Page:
A loan modification is an agreement between two parties to a contract. If both parties agree to modify a loan, equity or no equity, the loan may be modified.
Equity is the amount of money that remains when the amount of money remaining on a loan is subtracted from the value of the property. If the resulting number is a positive number, then the home has equity equal to the result. If the resulting number is negative, then the home is said to have no equity.
In most cases, a lender will not use the presence of equity to determine a person’s eligibility for a loan modification. A person’s eligibility for a loan modification is dependent on the person’s ability to make their payments and the presence of any hardship the borrower is experiencing. Under President Obama’s Home Affordable Modification Plan (HAMP), the amount of equity that a person has in their home is not one of the pre-application requirements that the borrower must meet in order to apply for assistance.
If the borrower with equity in their home is considering a loan modification but is told by their lender that they are ineligible to apply for assistance because of the equity that is present in the home, the borrower should contact a foreclosure attorney immediately. The equity in a home will not prevent the lender from initiating a foreclosure against the borrower if the borrower becomes unable to make their minimum monthly payments.
Those with equity in their home may be tempted to take out a loan against their equity, but this is not recommended for the borrower facing a financial hardship. One of the worst things that a borrower facing a financial hardship can do is take out more loans. A home equity loan is usually used by people to make repairs in their home in order to increase the home’s property value; it should not be used by people just to make their loan payments on time. Beginning a pattern of using more loans to pay off existing loans is one of the fastest ways for a borrower to be drawn deeper and deeper into debt.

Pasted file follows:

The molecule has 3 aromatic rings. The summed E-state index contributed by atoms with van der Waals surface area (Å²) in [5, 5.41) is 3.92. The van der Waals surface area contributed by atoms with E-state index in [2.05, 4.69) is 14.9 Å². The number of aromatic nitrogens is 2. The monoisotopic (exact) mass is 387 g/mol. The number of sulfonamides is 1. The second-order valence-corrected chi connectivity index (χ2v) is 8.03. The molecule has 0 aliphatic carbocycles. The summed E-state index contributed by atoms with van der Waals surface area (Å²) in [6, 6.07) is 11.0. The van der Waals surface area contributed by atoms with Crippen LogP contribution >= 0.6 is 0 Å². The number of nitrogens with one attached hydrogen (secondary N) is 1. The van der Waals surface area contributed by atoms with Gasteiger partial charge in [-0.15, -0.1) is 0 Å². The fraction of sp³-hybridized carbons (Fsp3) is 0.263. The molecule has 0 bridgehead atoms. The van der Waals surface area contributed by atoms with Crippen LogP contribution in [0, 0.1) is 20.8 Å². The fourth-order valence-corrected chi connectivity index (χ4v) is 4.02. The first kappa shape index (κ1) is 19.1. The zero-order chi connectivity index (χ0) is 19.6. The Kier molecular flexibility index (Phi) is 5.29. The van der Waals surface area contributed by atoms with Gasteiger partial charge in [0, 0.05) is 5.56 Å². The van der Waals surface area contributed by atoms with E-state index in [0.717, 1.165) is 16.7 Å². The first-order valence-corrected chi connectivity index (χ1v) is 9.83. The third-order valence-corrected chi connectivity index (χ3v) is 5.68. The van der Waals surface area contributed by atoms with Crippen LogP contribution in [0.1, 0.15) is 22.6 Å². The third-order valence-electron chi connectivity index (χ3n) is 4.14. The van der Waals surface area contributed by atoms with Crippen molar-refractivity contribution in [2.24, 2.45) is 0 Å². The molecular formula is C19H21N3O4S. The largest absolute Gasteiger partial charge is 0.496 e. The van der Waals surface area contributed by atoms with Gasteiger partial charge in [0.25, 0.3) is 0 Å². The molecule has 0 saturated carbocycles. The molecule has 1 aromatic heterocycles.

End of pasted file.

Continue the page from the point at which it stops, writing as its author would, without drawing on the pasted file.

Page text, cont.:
A wise borrower will seek a more permanent solution that does not add to their burden of existing debt. A loan modification is almost always a person’s best option because it allows the borrower to make lower monthly payments on their existing loan. No new loans are started and no interest is added to the loan principal. Depending on how the lender will approach the modification, the borrower’s interest rate may be lowered and/or the borrower may have certain late fees forgiven. These tactics are all done in an effort to help the borrower get out of debt, so adding more debt to the equation would be a contradiction and it would be unwise for the lender. Any lender willing to let a struggling borrower borrow more money is just asking for trouble.
Borrowers should hire an attorney to apply for the loan modification on their behalf since it will be easier for an attorney to negotiate better modification terms than a borrower. Even if the attorney is unsuccessful at negotiating terms that both parties can agree to, the attorney will be able to represent the borrower in court if the case goes to litigation and will also be able to guide the borrower through their other options to avoid foreclosure if litigation doesn’t work, like a deed in lieu of foreclosure or a short sale.